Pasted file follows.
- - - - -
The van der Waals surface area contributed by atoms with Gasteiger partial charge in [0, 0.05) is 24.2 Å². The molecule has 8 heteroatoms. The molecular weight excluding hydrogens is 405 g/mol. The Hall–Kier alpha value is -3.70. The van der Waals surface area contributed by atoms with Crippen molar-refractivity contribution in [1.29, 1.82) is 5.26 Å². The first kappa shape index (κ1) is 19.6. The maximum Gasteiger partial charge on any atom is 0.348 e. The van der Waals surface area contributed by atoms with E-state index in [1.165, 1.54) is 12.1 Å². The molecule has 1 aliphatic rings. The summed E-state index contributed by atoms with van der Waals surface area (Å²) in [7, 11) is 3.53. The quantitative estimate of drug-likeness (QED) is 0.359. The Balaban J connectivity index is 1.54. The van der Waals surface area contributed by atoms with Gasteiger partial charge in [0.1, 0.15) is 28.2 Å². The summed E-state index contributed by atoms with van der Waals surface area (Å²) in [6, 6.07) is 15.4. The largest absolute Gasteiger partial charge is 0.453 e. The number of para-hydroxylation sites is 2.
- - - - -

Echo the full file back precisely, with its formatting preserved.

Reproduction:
The van der Waals surface area contributed by atoms with Gasteiger partial charge in [0, 0.05) is 24.2 Å². The molecule has 8 heteroatoms. The molecular weight excluding hydrogens is 405 g/mol. The Hall–Kier alpha value is -3.70. The van der Waals surface area contributed by atoms with Crippen molar-refractivity contribution in [1.29, 1.82) is 5.26 Å². The first kappa shape index (κ1) is 19.6. The maximum Gasteiger partial charge on any atom is 0.348 e. The van der Waals surface area contributed by atoms with E-state index in [1.165, 1.54) is 12.1 Å². The molecule has 1 aliphatic rings. The summed E-state index contributed by atoms with van der Waals surface area (Å²) in [7, 11) is 3.53. The quantitative estimate of drug-likeness (QED) is 0.359. The Balaban J connectivity index is 1.54. The van der Waals surface area contributed by atoms with Gasteiger partial charge in [0.1, 0.15) is 28.2 Å². The summed E-state index contributed by atoms with van der Waals surface area (Å²) in [6, 6.07) is 15.4. The largest absolute Gasteiger partial charge is 0.453 e. The number of para-hydroxylation sites is 2.